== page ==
Glycoprotein IIb/IIIa and Membrane Skeleton in Resting and Activated Platelets

  • H. Suzuki
  • K. Tanoue
  • H. Yamazaki
Conference paper


When platelets are activated by an appropriate stimulus, they change their shapes from discs to spheres with extending pseudopodia, release the contents of their storage granules, and aggregate with each other. These responses are believed to be mediated by the cytoskeleton, especially as a result of the contractile activity of actin filaments and associated proteins.1,2 The human platelet membrane skeleton has been identified as a membrane-bound actin submembrane structure and that is distinct from the network of cytoplasmic actin filaments.3 In the present study, we examined the cytoskeletal organization in unstimulated and thrombin-activated platelets, focusing on the relationship between membrane GPIIb/IIIa complex, a receptor for fibrinogen, and the membrane skeleton.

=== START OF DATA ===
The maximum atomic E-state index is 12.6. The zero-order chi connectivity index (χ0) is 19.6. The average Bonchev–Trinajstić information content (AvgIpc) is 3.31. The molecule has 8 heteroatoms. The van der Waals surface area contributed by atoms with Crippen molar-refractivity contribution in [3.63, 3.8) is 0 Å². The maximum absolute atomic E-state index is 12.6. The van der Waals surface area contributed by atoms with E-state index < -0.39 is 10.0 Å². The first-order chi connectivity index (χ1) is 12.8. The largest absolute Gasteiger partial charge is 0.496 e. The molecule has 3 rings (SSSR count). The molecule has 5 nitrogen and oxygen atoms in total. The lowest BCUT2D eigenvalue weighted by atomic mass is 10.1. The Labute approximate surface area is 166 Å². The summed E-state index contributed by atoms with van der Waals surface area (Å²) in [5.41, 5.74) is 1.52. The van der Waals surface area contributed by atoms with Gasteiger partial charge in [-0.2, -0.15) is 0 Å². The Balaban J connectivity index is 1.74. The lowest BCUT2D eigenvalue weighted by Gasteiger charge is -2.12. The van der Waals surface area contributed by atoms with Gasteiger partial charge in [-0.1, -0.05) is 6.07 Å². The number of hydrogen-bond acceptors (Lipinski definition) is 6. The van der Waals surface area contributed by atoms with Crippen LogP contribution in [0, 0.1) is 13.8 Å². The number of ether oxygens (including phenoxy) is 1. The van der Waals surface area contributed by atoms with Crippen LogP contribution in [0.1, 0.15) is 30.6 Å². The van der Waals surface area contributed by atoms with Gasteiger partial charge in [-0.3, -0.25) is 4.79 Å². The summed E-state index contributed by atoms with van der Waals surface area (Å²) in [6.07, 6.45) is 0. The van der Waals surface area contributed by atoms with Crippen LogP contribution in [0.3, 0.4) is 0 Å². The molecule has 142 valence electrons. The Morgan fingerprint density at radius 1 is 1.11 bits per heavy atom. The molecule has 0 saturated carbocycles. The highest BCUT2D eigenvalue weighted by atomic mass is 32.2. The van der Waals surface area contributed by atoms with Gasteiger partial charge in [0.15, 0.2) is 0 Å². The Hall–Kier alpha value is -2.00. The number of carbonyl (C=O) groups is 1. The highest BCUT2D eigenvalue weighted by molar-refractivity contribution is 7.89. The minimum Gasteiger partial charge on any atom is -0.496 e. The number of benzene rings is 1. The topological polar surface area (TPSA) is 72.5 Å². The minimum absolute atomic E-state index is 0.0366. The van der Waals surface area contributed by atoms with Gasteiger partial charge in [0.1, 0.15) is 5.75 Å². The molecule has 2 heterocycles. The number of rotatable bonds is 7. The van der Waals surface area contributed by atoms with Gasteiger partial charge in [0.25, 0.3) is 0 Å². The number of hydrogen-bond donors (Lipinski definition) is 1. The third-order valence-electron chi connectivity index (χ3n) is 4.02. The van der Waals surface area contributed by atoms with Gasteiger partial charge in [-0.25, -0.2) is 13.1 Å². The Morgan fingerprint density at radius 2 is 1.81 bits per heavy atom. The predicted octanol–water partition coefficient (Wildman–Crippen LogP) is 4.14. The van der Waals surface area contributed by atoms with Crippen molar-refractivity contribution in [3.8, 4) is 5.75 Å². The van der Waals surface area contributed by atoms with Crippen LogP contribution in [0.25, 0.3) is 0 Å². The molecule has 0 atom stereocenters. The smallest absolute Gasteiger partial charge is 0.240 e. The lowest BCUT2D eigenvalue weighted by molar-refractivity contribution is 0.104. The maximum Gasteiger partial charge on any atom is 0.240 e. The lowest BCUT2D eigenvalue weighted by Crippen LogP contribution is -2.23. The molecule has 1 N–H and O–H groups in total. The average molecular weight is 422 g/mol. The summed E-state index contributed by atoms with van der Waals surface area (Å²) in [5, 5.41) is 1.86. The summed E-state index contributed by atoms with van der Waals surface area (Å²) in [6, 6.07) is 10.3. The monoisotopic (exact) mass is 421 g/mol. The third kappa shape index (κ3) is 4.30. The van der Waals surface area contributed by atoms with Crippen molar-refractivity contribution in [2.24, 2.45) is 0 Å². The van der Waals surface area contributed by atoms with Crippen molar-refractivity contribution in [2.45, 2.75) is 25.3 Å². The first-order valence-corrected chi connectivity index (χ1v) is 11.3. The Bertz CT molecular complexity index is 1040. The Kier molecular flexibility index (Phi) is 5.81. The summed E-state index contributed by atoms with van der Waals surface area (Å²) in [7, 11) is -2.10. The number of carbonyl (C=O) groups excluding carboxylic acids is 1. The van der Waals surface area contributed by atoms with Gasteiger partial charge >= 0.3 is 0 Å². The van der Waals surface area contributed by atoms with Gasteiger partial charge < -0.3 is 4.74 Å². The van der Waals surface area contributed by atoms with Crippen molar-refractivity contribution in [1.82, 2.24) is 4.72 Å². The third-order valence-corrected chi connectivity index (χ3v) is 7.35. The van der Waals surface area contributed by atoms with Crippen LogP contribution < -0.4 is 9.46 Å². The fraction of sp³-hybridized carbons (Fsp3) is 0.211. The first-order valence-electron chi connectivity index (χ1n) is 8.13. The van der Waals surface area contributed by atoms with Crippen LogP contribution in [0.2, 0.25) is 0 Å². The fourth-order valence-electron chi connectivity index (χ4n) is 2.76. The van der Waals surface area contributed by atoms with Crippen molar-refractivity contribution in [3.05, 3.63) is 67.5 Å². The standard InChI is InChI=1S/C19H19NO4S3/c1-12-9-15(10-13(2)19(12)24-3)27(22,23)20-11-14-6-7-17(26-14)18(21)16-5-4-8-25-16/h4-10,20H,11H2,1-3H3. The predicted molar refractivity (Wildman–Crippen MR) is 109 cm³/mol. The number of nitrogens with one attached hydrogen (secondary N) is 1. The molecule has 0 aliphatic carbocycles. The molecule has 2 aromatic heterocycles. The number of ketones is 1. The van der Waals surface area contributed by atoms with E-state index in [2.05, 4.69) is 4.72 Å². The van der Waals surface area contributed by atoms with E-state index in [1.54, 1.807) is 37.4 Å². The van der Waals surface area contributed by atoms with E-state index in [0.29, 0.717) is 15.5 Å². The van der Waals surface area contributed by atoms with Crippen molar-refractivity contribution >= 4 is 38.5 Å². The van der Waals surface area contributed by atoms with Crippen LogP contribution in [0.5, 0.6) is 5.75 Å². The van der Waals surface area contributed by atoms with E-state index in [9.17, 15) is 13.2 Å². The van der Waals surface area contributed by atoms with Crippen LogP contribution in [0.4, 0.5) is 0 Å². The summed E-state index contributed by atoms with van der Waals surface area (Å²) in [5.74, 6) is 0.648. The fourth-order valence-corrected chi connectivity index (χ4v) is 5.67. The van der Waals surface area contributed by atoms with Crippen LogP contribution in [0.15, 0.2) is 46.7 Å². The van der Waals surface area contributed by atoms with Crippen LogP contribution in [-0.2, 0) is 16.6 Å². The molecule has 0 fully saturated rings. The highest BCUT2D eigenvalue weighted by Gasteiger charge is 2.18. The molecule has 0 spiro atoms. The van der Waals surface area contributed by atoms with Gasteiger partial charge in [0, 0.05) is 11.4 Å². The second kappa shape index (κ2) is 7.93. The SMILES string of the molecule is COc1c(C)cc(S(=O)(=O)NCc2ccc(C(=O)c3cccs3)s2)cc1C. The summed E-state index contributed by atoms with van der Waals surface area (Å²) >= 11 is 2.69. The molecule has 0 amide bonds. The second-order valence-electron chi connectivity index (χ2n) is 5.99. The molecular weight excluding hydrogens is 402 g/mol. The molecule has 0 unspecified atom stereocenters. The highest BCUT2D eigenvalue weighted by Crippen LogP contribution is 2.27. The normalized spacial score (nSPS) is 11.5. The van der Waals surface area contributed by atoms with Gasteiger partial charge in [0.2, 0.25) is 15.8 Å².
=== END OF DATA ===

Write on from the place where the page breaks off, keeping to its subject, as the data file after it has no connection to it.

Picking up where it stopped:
Gold Particle Amorphous Structure Human Platelet Membrane Skeleton Storage Granule 
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Copyright information

© Springer Japan 1992

Authors and Affiliations

  • H. Suzuki
    • 1
  • K. Tanoue
    • 1
  • H. Yamazaki
    • 1
    • 2
  1. 1.Department of Cardiovascular ResearchThe Tokyo Metropolitan Institute of Medical ScienceTokyo 113Japan
  2. 2.Jissen Women’s UniversityHino 191Japan

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